The Enigma story, remained a secret for decades.
BREAKING THE CODE is
excellent and Alan Turing true story
is a Code Breaker
In the fall of 2014 the semi Biofilm of Alan Turing was released called the IMITATION GAME. It received positive reviews and earned its lead Benedict Cumberbatch, an Oscar nomination. The play version BREAKING THE CODE explores the deeper sexuality in the man Turing. Originally played in 1986 by Derek Jacobi in the West End - the Tony winning play took London by storm. Now we get to enjoy this poignant story about a man who broke many taboo’s.
Hugh Whitemore’s play takes place during Turing’s life between 1929 and 1954 exploring his own battle hiding his sexuality and working for Churchill during WWII breaking the Nazi’s Enigma code. Churchill mentioned many times that his code discovery was the key to winning that war.
Theatre Rhinoceros company headed by artistic director John Fisher, who plays Turing, and also directed this superb theatre to bring this story to the Eureka stage in SF. The cast is wonderful and the 2 hour story is clearly as important today as it was in the late 80’s.
Alan Turing the father of commuter science and the centerpiece of the story in brilliantly performed by John Fisher - is a tour de force on stage - playing Alan from his teen years to his final years in the 50’s. Fisher plays this man with a spark that Turing may have felt, he is impressive and on stage most of the two hours.
Patrick Ross plays the policeman, Mick Ross, who finally prosecutes Turing. From the outset his dark and suspicious side was a shade obvious, but not in a bad way. Fabel brings an undertone of sympathy and hope for a different outcome, but history won’t allow that and Fabel knows it.
Similarly Celia Maurice as Alan’s mother brings a loving softness to a character who must remain in the dark for far too long. Kirsten Peacock as the young woman who falls in love with Alan does a marvelous job walking a delicate line. She never goes overboard and she never goes below-decks either, but she manages a mighty mean center line throughout.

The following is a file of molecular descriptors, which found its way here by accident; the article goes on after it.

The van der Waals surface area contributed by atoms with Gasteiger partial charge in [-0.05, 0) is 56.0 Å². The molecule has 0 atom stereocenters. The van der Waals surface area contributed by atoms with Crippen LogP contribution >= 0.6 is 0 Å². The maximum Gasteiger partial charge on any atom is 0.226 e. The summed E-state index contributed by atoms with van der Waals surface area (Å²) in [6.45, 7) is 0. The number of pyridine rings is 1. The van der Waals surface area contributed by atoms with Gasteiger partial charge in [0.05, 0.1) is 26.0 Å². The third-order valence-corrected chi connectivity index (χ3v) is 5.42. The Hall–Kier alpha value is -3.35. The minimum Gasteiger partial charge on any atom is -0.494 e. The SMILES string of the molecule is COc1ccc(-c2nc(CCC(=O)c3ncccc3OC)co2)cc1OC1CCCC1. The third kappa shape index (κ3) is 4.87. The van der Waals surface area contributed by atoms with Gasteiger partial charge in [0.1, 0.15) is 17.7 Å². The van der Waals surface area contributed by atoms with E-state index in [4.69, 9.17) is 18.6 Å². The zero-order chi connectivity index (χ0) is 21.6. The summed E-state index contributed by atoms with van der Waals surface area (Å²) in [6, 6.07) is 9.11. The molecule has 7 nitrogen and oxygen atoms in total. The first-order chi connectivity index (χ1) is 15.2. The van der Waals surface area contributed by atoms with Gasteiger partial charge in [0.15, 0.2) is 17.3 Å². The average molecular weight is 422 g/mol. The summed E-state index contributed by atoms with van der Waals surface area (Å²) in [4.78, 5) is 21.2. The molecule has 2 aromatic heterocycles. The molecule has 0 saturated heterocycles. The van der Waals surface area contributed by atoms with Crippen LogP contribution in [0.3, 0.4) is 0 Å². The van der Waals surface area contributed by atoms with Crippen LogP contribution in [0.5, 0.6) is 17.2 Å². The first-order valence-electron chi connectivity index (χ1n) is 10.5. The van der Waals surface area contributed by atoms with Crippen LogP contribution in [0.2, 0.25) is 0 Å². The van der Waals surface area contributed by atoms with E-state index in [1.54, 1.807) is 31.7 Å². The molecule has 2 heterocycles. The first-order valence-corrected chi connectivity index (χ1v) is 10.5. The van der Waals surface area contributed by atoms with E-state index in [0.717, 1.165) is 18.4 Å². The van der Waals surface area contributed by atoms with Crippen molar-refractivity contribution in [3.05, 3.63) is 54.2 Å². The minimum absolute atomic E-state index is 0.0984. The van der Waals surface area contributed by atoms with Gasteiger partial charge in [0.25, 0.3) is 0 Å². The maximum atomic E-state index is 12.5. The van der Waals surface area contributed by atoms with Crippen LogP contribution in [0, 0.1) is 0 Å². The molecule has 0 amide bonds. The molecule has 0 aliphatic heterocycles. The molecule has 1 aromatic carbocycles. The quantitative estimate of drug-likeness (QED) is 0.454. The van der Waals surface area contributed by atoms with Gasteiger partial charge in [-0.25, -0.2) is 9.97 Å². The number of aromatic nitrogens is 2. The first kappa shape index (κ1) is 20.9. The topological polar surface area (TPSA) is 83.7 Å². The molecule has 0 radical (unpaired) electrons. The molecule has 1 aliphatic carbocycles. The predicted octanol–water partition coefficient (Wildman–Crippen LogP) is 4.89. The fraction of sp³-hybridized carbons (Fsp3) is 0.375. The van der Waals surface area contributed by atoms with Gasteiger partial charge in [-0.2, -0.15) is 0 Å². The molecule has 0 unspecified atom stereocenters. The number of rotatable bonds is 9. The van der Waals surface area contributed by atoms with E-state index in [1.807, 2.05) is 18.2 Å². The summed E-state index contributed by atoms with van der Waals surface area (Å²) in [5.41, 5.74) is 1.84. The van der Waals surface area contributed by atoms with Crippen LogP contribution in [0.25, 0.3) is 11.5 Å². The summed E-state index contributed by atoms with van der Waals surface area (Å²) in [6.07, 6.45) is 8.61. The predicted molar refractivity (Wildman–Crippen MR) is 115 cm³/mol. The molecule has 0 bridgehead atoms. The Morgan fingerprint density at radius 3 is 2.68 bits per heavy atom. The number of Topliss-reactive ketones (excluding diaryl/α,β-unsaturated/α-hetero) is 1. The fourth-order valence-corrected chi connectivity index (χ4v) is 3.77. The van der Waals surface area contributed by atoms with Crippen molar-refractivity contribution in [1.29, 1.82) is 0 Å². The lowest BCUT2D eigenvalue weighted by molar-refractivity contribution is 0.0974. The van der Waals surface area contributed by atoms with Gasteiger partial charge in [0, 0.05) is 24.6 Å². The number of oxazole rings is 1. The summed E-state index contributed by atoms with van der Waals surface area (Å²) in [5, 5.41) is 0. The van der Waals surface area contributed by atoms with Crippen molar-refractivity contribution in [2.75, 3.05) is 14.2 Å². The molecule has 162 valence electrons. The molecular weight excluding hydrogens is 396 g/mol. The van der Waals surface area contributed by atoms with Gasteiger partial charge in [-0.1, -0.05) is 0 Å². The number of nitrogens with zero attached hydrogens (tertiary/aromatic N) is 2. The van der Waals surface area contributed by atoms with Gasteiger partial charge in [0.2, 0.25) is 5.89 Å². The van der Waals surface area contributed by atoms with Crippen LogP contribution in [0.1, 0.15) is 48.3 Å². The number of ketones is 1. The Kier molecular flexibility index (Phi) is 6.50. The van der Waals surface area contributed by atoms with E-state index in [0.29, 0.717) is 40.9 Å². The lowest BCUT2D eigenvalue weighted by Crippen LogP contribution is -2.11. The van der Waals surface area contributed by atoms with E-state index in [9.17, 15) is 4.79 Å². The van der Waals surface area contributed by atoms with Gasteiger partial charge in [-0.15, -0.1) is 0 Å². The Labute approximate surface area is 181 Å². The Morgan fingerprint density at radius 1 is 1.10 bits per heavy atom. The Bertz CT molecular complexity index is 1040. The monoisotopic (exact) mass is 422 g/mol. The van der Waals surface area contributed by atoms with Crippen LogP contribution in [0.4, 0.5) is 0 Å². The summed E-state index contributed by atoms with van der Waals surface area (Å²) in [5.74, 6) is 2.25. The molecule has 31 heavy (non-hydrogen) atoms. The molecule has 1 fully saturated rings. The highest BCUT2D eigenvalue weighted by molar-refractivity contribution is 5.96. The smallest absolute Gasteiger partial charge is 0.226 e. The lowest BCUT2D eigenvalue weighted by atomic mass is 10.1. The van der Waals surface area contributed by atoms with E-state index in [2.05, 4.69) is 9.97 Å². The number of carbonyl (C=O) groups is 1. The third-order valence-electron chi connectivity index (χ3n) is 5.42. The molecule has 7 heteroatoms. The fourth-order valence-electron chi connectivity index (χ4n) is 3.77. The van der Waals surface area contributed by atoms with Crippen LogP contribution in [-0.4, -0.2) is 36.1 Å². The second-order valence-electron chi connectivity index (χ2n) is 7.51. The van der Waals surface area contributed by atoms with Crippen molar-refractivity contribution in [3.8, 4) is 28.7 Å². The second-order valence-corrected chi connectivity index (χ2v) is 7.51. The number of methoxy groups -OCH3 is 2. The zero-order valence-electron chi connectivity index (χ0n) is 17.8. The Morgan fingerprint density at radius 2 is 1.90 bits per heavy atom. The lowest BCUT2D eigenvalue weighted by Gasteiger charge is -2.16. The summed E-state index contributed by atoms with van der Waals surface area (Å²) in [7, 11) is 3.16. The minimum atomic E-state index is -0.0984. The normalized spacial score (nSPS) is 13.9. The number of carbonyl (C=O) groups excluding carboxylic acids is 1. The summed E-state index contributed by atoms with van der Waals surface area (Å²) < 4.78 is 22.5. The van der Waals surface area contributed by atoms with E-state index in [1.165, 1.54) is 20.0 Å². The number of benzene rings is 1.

Peacock is also the assistant director, taking some of the pressure off Fisher. Heren Parel plays both of Turing’s lovers, a school-chum named Christopher Morcom and a young Greek named Nikos. He plays both of them beautifully, but simply, with honesty. Val Hendrickson plays the man Turing works for Dillwyn Knox, his mentor, and whom he respects. His scene in Act Two where he lectures the younger Alan on morals and mores was extremely well played.
As the young guy Ron Miller, who gets Alan in trouble and wins Turing’s love and trust in exchange for money is played by Justin Lucas who gives an excellent and truthful performance, he is a pro on stage. Michael DeMartini is cast as John Smith the mysterious man from the “Ministry”.
“Breaking the Code” was a best play in its day 1986, and it still registers strongly as an excellent play and Alan’s story now on the screen is finally being told to many more. Its important that you catch the final weeks of this short run.
Congrats to the cast and the amazing performance by the Rhino’s creative heart and soul Mr. John Fisher.
Breaking The Code by Hugh Whitemore
Directed by John Fisher
March 4 - 21, 2015 - Limited Engagement - 15 Performances Only!
Wed. - Sat. - 8:00 pm / Sat. Matinees - 3:00 pm Previews - Wed. – Sat. March. 4 - 6, 2015 (8 pm) / Sat. March 7, 2015 – 3:00 pm Opening Night - Sat. March 7, 2015 - 8:00 pm Eureka Theatre in SF
Photo’s by David Wilson